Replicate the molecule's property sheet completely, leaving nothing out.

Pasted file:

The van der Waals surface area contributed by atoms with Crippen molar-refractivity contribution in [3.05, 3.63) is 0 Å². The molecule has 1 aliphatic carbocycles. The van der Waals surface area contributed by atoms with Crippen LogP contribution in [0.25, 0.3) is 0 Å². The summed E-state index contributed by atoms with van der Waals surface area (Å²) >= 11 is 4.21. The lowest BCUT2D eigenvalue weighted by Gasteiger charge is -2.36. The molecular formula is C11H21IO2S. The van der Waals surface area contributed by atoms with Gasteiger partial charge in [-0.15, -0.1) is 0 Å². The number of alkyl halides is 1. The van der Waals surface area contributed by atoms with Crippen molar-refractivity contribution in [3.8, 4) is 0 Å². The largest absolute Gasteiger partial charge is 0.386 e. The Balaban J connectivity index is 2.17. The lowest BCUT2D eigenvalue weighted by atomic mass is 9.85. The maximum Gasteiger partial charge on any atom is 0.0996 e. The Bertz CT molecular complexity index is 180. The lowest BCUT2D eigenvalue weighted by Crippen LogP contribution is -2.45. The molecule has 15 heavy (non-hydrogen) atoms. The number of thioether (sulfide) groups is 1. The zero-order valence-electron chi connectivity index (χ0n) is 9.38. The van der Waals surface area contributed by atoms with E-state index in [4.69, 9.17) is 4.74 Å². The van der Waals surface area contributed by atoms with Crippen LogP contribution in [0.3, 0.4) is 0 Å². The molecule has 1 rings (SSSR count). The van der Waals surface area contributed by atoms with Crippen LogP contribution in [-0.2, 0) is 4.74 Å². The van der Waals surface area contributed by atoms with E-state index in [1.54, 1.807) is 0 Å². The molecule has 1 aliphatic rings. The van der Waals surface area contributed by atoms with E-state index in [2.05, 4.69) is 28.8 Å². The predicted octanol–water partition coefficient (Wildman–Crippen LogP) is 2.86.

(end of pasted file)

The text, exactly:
The van der Waals surface area contributed by atoms with Crippen molar-refractivity contribution in [3.05, 3.63) is 0 Å². The molecule has 1 aliphatic carbocycles. The van der Waals surface area contributed by atoms with Crippen LogP contribution in [0.25, 0.3) is 0 Å². The summed E-state index contributed by atoms with van der Waals surface area (Å²) >= 11 is 4.21. The lowest BCUT2D eigenvalue weighted by Gasteiger charge is -2.36. The molecular formula is C11H21IO2S. The van der Waals surface area contributed by atoms with Gasteiger partial charge in [-0.15, -0.1) is 0 Å². The number of alkyl halides is 1. The van der Waals surface area contributed by atoms with Crippen molar-refractivity contribution in [3.8, 4) is 0 Å². The largest absolute Gasteiger partial charge is 0.386 e. The Balaban J connectivity index is 2.17. The lowest BCUT2D eigenvalue weighted by atomic mass is 9.85. The maximum Gasteiger partial charge on any atom is 0.0996 e. The Bertz CT molecular complexity index is 180. The lowest BCUT2D eigenvalue weighted by Crippen LogP contribution is -2.45. The molecule has 15 heavy (non-hydrogen) atoms. The number of thioether (sulfide) groups is 1. The zero-order valence-electron chi connectivity index (χ0n) is 9.38. The van der Waals surface area contributed by atoms with E-state index in [4.69, 9.17) is 4.74 Å². The van der Waals surface area contributed by atoms with Crippen LogP contribution in [0.3, 0.4) is 0 Å². The molecule has 1 rings (SSSR count). The van der Waals surface area contributed by atoms with Crippen LogP contribution in [-0.2, 0) is 4.74 Å². The van der Waals surface area contributed by atoms with E-state index in [1.54, 1.807) is 0 Å². The molecule has 1 aliphatic rings. The van der Waals surface area contributed by atoms with E-state index in [2.05, 4.69) is 28.8 Å². The predicted octanol–water partition coefficient (Wildman–Crippen LogP) is 2.86.